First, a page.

Ang Lee's 'Billy Lynn's Long Halftime Walk' shatters war-story mold
By PATRICK RYAN | USA Today | Published: November 6, 2016
NEW YORK (Tribune News Service) — If Ang Lee is on edge, you'd never be able to tell.
It's a mid-October morning and the two-time Oscar winner (Life of Pi, Brokeback Mountain) just premiered his latest film, Billy Lynn's Long Halftime Walk, at New York Film Festival the night before. Initial reviews were mixed for the ambitious wartime drama (53% on review aggregate site RottenTomatoes.com), largely because of the way the film was presented: in 3-D, 4K resolution and 120 frames per second (five times faster than the average movie).
"The split is good news for me," says Lee, who is warm and measured sitting in a hotel room with British newcomer Joe Alwyn, who plays titular soldier Billy Lynn. The hyper-real visuals are "a lot to absorb; it's not a universally pleasing movie. If it doesn't split, there's something wrong with it."
Pushback is to be expected "whenever you push boundaries and challenge things," Alwyn adds. "Nobody has seen anything like this."
Billy Lynn (opens in New York and Los Angeles Friday; expands nationwide Nov. 18) follows a 19-year-old Army specialist and Texas native (Alwyn) as he returns home from Iraq for a two-week victory tour in 2004, which culminates in a splashy halftime tribute at a Dallas Cowboys Thanksgiving game.
Labelled a hero by well-wishers and the media after trying to save his comrade (Vin Diesel) who is killed in action, Billy finds his allegiances torn between his fellow soldiers, who are set to return to Iraq right after the game, and his sister (Kristen Stewart), who urges him to stay behind and seek help for his PTSD.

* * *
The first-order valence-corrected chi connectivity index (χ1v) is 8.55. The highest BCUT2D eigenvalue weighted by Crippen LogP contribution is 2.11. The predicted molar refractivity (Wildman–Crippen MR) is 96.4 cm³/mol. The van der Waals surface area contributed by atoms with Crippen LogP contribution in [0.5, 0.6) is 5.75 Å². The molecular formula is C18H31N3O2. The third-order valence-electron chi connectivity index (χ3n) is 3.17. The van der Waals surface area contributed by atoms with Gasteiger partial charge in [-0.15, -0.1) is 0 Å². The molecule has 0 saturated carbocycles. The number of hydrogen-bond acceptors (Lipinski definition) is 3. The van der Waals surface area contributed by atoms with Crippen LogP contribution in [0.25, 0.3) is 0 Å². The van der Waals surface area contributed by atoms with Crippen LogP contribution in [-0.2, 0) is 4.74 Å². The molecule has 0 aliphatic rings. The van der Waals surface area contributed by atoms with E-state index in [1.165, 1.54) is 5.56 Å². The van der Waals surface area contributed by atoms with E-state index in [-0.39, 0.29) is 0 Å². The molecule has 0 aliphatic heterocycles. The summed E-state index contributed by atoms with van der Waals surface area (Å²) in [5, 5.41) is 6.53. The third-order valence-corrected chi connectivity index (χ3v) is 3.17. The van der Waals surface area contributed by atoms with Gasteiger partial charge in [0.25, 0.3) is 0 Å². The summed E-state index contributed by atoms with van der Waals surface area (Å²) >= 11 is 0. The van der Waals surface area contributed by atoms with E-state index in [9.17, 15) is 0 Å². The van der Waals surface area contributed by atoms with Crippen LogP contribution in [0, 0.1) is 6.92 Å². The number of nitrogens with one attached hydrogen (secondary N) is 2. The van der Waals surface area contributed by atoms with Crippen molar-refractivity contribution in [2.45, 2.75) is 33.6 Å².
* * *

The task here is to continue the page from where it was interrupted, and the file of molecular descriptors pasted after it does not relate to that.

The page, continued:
Writing the 2012 novel on which it's based, "I was just trying to figure out why things are the way they are and why everyday life in America feels so completely insane," author Ben Fountain says. He was drawn to the idea of "soldiers who have experienced this very ultimate reality of life and death, and then they get dropped back into mainstream American society. Just the emotional and psychological whipsaw of that — that’s what I wanted to explore."
After winning his second best-director Oscar in 2013 for the visually arresting Life of Pi, also adapted from a best-selling novel, Lee was looking to up the ante with his next project. Unable to get his 3-D Muhammad Ali-Joe Frazier boxing movie off the ground, he read Billy Lynn and was hooked by its cinematic possibilities, particularly in its battle scenes and halftime show.
"I joked that I wanted it to be the biggest musical number since The Producers," Lee says of the performance, which arrives midway through the film. The eye-popping sequence is shot almost entirely from Billy's perspective as he and members of the Bravo Company squad march onto the field with girl group Destiny's Child (played by stand-ins of all three members, including Beyoncé). "It's very carefully choreographed. We rehearsed a lot" and shot the 10-minute walk over four nights of the 48-day shoot.
But even more than the giant set pieces, Lee was drawn to the poignant coming-of-age story at Billy Lynn's heart as the timid soldier grapples with people's expectations of and for him.
"I very much identify with Billy," says Lee, 62, who was born and raised in Cold War-era Taiwan and completed mandatory two-year military service as a young man. "Patriotism is what I grew up with; I had my own growing-up experience. Fortunately not as bad as Billy's — I never went to war — but I can associate with what he's going through."
Casting Alwyn, who makes his feature-film debut with Billy Lynn, Lee was drawn to the 25-year-old actor's soulfulness and "all-American" looks. "A minute or two into the first scene, it was pretty obvious," Lee says. But "he was a little skinny back then — I knew we had to beef him up."